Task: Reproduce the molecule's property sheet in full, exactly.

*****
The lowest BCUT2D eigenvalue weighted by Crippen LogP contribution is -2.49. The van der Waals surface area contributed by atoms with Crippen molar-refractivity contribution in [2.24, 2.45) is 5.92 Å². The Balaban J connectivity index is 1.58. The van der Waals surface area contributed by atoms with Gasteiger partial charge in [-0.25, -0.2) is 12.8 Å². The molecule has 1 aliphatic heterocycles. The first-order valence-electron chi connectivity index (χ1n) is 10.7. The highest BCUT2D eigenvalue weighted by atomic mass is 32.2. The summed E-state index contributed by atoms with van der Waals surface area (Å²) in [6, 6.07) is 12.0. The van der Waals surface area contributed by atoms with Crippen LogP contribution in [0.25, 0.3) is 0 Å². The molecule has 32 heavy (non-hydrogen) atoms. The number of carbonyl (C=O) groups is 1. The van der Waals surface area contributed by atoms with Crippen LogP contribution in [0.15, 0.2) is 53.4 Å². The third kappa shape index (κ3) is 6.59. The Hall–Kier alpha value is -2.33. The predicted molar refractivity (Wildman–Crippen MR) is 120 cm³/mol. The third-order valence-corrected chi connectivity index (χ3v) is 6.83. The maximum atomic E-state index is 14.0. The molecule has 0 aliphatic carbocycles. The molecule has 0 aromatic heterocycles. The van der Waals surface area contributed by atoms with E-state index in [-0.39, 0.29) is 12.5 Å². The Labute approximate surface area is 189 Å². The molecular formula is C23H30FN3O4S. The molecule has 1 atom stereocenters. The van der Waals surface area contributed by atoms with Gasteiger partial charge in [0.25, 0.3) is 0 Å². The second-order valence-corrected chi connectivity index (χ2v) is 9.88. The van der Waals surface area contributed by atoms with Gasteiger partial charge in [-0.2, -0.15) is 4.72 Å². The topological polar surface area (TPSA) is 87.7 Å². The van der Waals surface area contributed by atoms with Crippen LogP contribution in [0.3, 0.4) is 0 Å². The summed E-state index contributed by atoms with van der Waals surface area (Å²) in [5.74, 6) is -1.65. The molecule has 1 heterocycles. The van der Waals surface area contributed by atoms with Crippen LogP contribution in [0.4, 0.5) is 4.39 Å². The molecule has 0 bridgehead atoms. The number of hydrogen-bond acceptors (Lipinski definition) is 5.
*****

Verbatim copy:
The lowest BCUT2D eigenvalue weighted by Crippen LogP contribution is -2.49. The van der Waals surface area contributed by atoms with Crippen molar-refractivity contribution in [2.24, 2.45) is 5.92 Å². The Balaban J connectivity index is 1.58. The van der Waals surface area contributed by atoms with Gasteiger partial charge in [-0.25, -0.2) is 12.8 Å². The molecule has 1 aliphatic heterocycles. The first-order valence-electron chi connectivity index (χ1n) is 10.7. The highest BCUT2D eigenvalue weighted by atomic mass is 32.2. The summed E-state index contributed by atoms with van der Waals surface area (Å²) in [6, 6.07) is 12.0. The van der Waals surface area contributed by atoms with Crippen LogP contribution in [0.25, 0.3) is 0 Å². The molecule has 32 heavy (non-hydrogen) atoms. The number of carbonyl (C=O) groups is 1. The van der Waals surface area contributed by atoms with Crippen LogP contribution in [0.15, 0.2) is 53.4 Å². The third kappa shape index (κ3) is 6.59. The Hall–Kier alpha value is -2.33. The predicted molar refractivity (Wildman–Crippen MR) is 120 cm³/mol. The third-order valence-corrected chi connectivity index (χ3v) is 6.83. The maximum atomic E-state index is 14.0. The molecule has 0 aliphatic carbocycles. The molecule has 0 aromatic heterocycles. The van der Waals surface area contributed by atoms with E-state index in [-0.39, 0.29) is 12.5 Å². The Labute approximate surface area is 189 Å². The molecular formula is C23H30FN3O4S. The molecule has 1 atom stereocenters. The van der Waals surface area contributed by atoms with Gasteiger partial charge in [0.25, 0.3) is 0 Å². The second-order valence-corrected chi connectivity index (χ2v) is 9.88. The van der Waals surface area contributed by atoms with Gasteiger partial charge in [-0.2, -0.15) is 4.72 Å². The topological polar surface area (TPSA) is 87.7 Å². The van der Waals surface area contributed by atoms with Crippen LogP contribution in [0.3, 0.4) is 0 Å². The summed E-state index contributed by atoms with van der Waals surface area (Å²) in [5.74, 6) is -1.65. The molecule has 1 heterocycles. The van der Waals surface area contributed by atoms with Crippen LogP contribution in [0.4, 0.5) is 4.39 Å². The molecule has 0 bridgehead atoms. The number of hydrogen-bond acceptors (Lipinski definition) is 5.